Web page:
• The titles are so ambiguous that they say little or nothing about the roles e.g. decision support analyst. This title sounds very nice but ambiguous, one might as well support the business card with a resume to know what it is all about.
  • The titles do not match the roles e.g. a HR assistant who only carries out administrative or secretarial duties, is actually not a HR assistant in reality and might find it difficult to get another job as a HR assistant because he/she has no experience in HR.
  • The title is wrongly “packaged”e.g a tailor calls himself a fashion consultant or a hair dresser says she is a hair consultant. Now there is absolutely nothing wrong with being a tailor or a hairdresser, but what they do are completely different. A tailor can sew and sometimes design clothes but a fashion consultant majorly determines what styles are most suitable for his clients. The word “consultant” is trending in deed…..
  • An employer advertises a job opportunity for a business development researcher, but the employee ends up being a marketer/salesman. This happens a lot these days as employers realize nobody wants to be a marketer. However, this is deception.

NOTE: These are just a few of the numerous examples which exist, but we must be careful not to shoot ourselves in the foot in a bid to be creative or attract people with nice looking job titles.

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Professional Certifications (The new currency in the job streets)

Skills have become the global currency of the 21st century, and professional certifications are greatly valued as a proof of high level of skill or expertise in various fields. Highly masculine societies like Nigeria are achievement driven, hence the high importance/value placed on certifications. Certifications serve as an indicator of professionalism and aptitude, and obtaining a certification can have many benefits for workers and jobseekers.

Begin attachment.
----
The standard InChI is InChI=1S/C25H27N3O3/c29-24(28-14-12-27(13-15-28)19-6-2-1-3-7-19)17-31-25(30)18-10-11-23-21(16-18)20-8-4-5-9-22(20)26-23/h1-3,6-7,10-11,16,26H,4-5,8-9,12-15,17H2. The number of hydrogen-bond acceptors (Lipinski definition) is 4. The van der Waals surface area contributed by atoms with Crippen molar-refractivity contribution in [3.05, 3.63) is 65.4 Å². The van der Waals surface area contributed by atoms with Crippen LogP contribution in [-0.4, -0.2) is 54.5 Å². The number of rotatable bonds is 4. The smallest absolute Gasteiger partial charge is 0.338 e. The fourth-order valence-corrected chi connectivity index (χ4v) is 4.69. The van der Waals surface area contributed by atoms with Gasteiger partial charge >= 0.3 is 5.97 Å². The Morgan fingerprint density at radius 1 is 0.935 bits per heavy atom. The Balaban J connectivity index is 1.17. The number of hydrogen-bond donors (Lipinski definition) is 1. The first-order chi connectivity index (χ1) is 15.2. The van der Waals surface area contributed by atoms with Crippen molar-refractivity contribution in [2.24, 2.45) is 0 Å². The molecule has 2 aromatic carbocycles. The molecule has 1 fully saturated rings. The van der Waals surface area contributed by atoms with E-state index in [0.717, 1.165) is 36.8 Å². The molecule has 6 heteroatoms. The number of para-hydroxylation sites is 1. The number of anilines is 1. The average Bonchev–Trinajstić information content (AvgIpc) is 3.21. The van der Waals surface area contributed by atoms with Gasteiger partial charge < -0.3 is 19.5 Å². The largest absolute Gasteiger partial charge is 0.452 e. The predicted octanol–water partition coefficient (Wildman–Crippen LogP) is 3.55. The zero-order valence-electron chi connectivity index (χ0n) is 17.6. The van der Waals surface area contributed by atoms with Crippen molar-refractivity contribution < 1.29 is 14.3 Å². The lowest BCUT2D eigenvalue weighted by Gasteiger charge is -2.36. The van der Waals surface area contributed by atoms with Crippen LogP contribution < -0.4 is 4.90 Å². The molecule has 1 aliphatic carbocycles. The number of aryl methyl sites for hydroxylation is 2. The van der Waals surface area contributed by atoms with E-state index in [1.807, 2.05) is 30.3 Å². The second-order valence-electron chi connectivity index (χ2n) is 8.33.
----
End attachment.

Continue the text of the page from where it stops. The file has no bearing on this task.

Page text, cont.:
Higher income: Professional certifications have the potential for increased earnings. Most organizations will offer a higher pay to one with professional qualifications over one who has only a Bachelor’s degree. For example, an ACCA certified accountant will surely be paid more than a BSc Accounting degree holder even though they are both qualified accountants. Research also shows that a large percentage of employees get a pay rise after getting certifications.

Value proposition: Certifications serve as a value proposition for working professionals. Becoming certified increases one’s credibility and influence as an expert in a certain professional field. The requirements for earning a professional certification vary, but where it involves passing a certification exam relevant to the area of skill to be certified, it is of more value. It is so valuable to organizations that some even enroll and sponsor their employees for professional courses home and abroad.

Skills building: Professional certifications help build skills and knowledge, hence the enormous value placed on them. Since most certifications require passing an examination, one is forced to study, thereby gaining more knowledge, building and reinforcing one’s skills. However, not all certifications translate to practical skills and knowledge in the work place.

Employability: Certifications enhance employability. Research shows that, sixty-three percent of hiring managers believe certified individuals are more productive than their non-certified counterparts. A professional certification listed on a resume/CV may distinguish an individual from other candidates for new positions, and companies may be more likely to hire someone with a professional certification over someone without one.

Networking: Some certifications give professionals certain privileges and access to professional networks. For example, Microsoft Certified Professionals belong to a community that only they can access. Such avenues give individuals the opportunity to network with other professionals with like interests and may even give rise to new employment, career and business opportunities.


Haven identified a few of the benefits of professional certifications, it is important to note that:

  • The number of professional certifications one acquires don’t necessarily count if they are not related to one’s area of expertise or interest. Why do you need 5 certifications in different fields or spend months/years being Oracle 10g and 11i certified if you want to be a HR professional and you have no interest in IT? Identify your career path before going on a certification spree.
  • Certifications don’t make you a professional. A certification means nothing if one can’t demonstrate proficiency in the specified area. Paper certifications don’t necessarily translate to practical skills in the work place even though this is the expectation.